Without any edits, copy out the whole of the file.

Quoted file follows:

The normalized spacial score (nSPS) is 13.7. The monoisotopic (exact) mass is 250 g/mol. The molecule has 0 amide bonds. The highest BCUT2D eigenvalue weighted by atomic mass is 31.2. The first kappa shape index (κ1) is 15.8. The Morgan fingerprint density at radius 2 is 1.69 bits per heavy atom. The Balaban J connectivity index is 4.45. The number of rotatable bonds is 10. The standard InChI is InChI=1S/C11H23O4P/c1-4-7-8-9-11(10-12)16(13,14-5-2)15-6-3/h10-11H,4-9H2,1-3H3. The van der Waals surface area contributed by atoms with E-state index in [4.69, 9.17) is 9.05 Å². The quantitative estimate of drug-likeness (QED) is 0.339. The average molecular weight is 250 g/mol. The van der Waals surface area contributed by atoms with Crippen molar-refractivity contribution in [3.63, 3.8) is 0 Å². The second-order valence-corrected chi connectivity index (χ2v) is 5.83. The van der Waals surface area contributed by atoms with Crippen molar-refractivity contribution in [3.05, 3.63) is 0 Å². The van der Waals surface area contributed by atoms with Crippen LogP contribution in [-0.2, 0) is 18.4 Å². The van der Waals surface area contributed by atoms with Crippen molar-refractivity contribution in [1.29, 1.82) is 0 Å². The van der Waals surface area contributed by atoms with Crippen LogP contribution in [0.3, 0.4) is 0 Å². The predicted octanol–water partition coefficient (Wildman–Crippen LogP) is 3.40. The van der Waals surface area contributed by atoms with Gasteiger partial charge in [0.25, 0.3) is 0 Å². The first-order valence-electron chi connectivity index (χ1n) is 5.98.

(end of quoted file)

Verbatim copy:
The normalized spacial score (nSPS) is 13.7. The monoisotopic (exact) mass is 250 g/mol. The molecule has 0 amide bonds. The highest BCUT2D eigenvalue weighted by atomic mass is 31.2. The first kappa shape index (κ1) is 15.8. The Morgan fingerprint density at radius 2 is 1.69 bits per heavy atom. The Balaban J connectivity index is 4.45. The number of rotatable bonds is 10. The standard InChI is InChI=1S/C11H23O4P/c1-4-7-8-9-11(10-12)16(13,14-5-2)15-6-3/h10-11H,4-9H2,1-3H3. The van der Waals surface area contributed by atoms with E-state index in [4.69, 9.17) is 9.05 Å². The quantitative estimate of drug-likeness (QED) is 0.339. The average molecular weight is 250 g/mol. The van der Waals surface area contributed by atoms with Crippen molar-refractivity contribution in [3.63, 3.8) is 0 Å². The second-order valence-corrected chi connectivity index (χ2v) is 5.83. The van der Waals surface area contributed by atoms with Crippen molar-refractivity contribution in [3.05, 3.63) is 0 Å². The van der Waals surface area contributed by atoms with Crippen LogP contribution in [-0.2, 0) is 18.4 Å². The van der Waals surface area contributed by atoms with Crippen molar-refractivity contribution in [1.29, 1.82) is 0 Å². The van der Waals surface area contributed by atoms with Crippen LogP contribution in [0.3, 0.4) is 0 Å². The predicted octanol–water partition coefficient (Wildman–Crippen LogP) is 3.40. The van der Waals surface area contributed by atoms with Gasteiger partial charge in [0.25, 0.3) is 0 Å². The first-order valence-electron chi connectivity index (χ1n) is 5.98.